Pascal Chidera Uzoh • Adebisi I. Hammed • Ezekiel Onyemechi • Chigozie O. Obaseki • Susan O. Kubeyinje
This study investigated the psychosocial parameters as determinants of return to work among stroke survivors. This study involved 49 stroke survivors. Hospital Anxiety and Depression Scale (HADS) was used to determine the levels of anxiety and depression of the subjects. Equally, Health-Related Quality of Life (HRQOL) of the subjects was measured with the Stroke Specific Quality of Life (SS-QOL) scale. Also, a self-structured questionnaire was used to determine return to work of the subjects. The difference between stroke survivors that returned to work and those that did not return to work was established using Pearson’s chi-squared test. Also, Independent sample t-test was used to test for significance. Statistical significance was accepted for a p-value of <0.05. The outcome of this study showed a significant (p<0.05) difference in the depression of stroke survivors that returned to work and those that did not return to work. Also, significant (p<0.05) differences exist in the anxiety and quality of life of stroke survivors that returned to work and those that did not return to work. Likewise, age was found to have a significant influence on return-to-work status (p<0.05). Besides, gender, occupation and duration of physiotherapy had no significant (p > 0.05) influence on return-to-work status of stroke survivors. This study, therefore concluded that the level of depression, anxiety, and quality of life can substantially have an influence on return to work or otherwise among stroke survivors. Therefore, health professionals should develop and incorporate strategies to enhance the quality of life, prevent depression and anxiety in the management of stroke survivors.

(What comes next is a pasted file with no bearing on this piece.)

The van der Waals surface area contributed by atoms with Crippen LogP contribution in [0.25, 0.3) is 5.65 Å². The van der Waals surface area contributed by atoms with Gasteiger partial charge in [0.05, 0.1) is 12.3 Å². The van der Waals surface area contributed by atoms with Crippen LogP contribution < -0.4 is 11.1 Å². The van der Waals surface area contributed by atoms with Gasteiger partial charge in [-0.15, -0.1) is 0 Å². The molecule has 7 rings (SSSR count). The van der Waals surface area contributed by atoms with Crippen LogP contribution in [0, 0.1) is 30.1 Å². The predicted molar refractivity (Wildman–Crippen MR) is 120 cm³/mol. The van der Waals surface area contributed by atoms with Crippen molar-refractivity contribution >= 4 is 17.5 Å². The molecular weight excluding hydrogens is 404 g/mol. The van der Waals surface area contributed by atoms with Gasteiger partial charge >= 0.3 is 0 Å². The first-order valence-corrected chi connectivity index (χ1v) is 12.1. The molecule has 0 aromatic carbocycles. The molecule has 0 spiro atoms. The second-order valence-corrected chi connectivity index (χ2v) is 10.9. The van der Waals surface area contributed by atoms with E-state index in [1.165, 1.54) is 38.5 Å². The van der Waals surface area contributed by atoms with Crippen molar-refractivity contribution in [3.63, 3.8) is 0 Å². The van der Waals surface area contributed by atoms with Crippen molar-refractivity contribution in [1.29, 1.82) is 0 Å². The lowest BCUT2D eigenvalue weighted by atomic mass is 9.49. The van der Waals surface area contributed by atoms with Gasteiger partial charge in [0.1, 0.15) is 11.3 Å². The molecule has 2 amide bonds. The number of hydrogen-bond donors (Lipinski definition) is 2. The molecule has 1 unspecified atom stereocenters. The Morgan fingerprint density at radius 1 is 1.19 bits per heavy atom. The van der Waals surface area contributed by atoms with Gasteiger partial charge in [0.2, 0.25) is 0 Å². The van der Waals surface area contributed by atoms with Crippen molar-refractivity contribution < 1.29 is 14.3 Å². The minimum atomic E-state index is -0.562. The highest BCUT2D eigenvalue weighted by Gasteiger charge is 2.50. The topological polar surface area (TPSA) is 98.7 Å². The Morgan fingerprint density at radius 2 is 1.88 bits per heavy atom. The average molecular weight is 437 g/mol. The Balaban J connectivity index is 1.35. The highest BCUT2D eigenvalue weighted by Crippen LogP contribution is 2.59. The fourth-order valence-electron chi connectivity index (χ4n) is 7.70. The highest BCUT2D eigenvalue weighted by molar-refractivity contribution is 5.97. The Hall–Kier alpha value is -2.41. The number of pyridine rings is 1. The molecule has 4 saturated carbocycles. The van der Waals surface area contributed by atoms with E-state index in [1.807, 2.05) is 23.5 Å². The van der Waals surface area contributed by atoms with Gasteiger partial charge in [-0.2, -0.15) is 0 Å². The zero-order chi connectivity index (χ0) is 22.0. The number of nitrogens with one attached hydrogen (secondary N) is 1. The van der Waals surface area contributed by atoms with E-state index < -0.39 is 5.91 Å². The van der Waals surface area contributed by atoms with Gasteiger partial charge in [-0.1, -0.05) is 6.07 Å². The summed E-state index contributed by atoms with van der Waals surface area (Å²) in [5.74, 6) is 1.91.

Keywords: psychosocial properties • work and stroke survivors.
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